Amy Winehouse’s hologram is set to go on tour


LONDON – JUNE 27: Amy Winehouse performs during the 46664 concert in celebration of Nelson Mandela’s life at Hyde Park on June 27, 2008 in London, England. (Photo by Dan Kitwood/Getty Images)

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LOS ANGELES — Seven years after her death, a hologram of Amy Winehouse is set to hit the road.

Base Hologram has announced a partnership with Winehouse’s estate to produce a concert tour to celebrate the singer’s legacy.

The Grammy winner died of accidental alcohol poisoning in 2011. She was 27.

Base bills itself as “the leading live entertainment content creator leveraging holographic film technology to produce live entertainment tours and attractions worldwide.”

“Utilizing new state-of-the-art proprietary technology, the production will launch towards the end of 2019,” according to a statement announcing the worldwide tour. “Featuring digitally remastered arrangements of her classics, the hologram will be backed by a live band, singers and theatrical stagecraft.”

“This is a dream for us,” the singer’s father, Mitch Winehouse, said in a statement about the tour.

“To see her perform again is something special that really can’t be put into words. Our daughter’s music touched the lives of millions of people and it means everything that her legacy will continue in this innovative and groundbreaking way.”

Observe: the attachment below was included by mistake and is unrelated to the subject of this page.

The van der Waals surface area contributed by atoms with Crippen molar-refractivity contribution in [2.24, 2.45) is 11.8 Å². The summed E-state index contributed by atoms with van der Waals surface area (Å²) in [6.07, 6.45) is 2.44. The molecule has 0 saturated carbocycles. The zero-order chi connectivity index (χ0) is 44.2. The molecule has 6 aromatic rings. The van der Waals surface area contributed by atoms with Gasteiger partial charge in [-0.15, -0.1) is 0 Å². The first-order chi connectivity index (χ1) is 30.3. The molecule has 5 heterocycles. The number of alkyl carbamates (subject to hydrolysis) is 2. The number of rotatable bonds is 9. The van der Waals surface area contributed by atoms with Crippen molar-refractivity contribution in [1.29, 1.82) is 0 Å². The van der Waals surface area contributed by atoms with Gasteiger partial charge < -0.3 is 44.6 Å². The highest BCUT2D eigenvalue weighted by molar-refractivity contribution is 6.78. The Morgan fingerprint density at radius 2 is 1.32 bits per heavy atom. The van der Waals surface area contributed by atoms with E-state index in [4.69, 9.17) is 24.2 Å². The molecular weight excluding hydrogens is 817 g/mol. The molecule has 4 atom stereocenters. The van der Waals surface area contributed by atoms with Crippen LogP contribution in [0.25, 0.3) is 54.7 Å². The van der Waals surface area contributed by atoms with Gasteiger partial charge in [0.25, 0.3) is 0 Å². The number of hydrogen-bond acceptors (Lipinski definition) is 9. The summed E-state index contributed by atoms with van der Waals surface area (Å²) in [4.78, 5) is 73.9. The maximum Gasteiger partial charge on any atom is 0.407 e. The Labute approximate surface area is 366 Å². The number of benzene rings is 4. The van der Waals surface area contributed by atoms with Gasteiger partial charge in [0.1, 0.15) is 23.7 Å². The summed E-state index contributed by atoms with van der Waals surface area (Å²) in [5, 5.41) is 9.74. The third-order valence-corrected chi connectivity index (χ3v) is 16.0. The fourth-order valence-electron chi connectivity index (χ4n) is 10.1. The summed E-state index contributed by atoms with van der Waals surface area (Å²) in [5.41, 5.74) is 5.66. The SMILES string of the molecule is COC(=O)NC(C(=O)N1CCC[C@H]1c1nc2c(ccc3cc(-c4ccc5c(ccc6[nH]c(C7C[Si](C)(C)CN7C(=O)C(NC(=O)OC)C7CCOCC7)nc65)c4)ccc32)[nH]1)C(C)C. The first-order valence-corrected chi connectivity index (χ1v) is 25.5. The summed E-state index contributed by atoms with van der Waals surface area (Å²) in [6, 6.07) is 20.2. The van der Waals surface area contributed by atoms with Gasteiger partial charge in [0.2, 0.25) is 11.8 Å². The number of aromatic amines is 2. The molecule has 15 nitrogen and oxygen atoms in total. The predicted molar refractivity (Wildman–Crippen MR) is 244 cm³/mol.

The tour was announced by Mitch Winehouse and Marty Tudor, Base Hologram chief executive officer of productions, recently at the Amy Winehouse Foundation’s annual gala in London.

The foundation is aimed at preventing the effects of drug and alcohol misuse on young people, and there are plans to incorporate fundraising and awareness campaign for the organization with the worldwide tour.

It’s not the first time a celeb has received the hologram treatment posthumously.

Holograms of Michael Jackson and Tupac have also performed after those artists’ deaths.

But not everyone is happy about Winehouse being “resurrected.”

Some fans took to Twitter to express their displeasure.

“Like she hasn’t been exploited enough??!,” one person tweeted. “Let her rest in peace and stop tarnishing her legacy.”

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